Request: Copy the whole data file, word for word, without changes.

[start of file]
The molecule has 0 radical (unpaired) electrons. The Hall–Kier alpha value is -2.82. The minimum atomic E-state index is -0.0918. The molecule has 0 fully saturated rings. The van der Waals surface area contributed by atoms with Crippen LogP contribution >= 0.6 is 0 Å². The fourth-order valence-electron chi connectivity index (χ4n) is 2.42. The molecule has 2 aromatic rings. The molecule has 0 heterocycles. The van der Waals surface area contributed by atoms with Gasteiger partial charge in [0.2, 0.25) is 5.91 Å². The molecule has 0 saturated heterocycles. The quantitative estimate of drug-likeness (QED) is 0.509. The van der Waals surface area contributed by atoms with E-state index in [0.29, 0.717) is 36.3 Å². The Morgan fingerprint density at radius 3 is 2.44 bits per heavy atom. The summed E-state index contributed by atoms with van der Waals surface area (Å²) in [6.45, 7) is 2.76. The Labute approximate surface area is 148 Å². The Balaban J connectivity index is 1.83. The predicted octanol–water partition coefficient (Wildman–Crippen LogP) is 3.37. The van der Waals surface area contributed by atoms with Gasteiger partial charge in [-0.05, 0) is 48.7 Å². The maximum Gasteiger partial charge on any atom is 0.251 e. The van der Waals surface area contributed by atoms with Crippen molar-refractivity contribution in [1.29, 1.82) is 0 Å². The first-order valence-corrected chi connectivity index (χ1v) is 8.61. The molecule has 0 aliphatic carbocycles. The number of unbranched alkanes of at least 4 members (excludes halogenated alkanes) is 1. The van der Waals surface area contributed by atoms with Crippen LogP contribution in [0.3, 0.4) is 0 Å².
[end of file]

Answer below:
The molecule has 0 radical (unpaired) electrons. The Hall–Kier alpha value is -2.82. The minimum atomic E-state index is -0.0918. The molecule has 0 fully saturated rings. The van der Waals surface area contributed by atoms with Crippen LogP contribution >= 0.6 is 0 Å². The fourth-order valence-electron chi connectivity index (χ4n) is 2.42. The molecule has 2 aromatic rings. The molecule has 0 heterocycles. The van der Waals surface area contributed by atoms with Gasteiger partial charge in [0.2, 0.25) is 5.91 Å². The molecule has 0 saturated heterocycles. The quantitative estimate of drug-likeness (QED) is 0.509. The van der Waals surface area contributed by atoms with E-state index in [0.29, 0.717) is 36.3 Å². The Morgan fingerprint density at radius 3 is 2.44 bits per heavy atom. The summed E-state index contributed by atoms with van der Waals surface area (Å²) in [6.45, 7) is 2.76. The Labute approximate surface area is 148 Å². The Balaban J connectivity index is 1.83. The predicted octanol–water partition coefficient (Wildman–Crippen LogP) is 3.37. The van der Waals surface area contributed by atoms with Gasteiger partial charge in [-0.05, 0) is 48.7 Å². The maximum Gasteiger partial charge on any atom is 0.251 e. The van der Waals surface area contributed by atoms with Crippen molar-refractivity contribution in [1.29, 1.82) is 0 Å². The first-order valence-corrected chi connectivity index (χ1v) is 8.61. The molecule has 0 aliphatic carbocycles. The number of unbranched alkanes of at least 4 members (excludes halogenated alkanes) is 1. The van der Waals surface area contributed by atoms with Crippen LogP contribution in [0.3, 0.4) is 0 Å².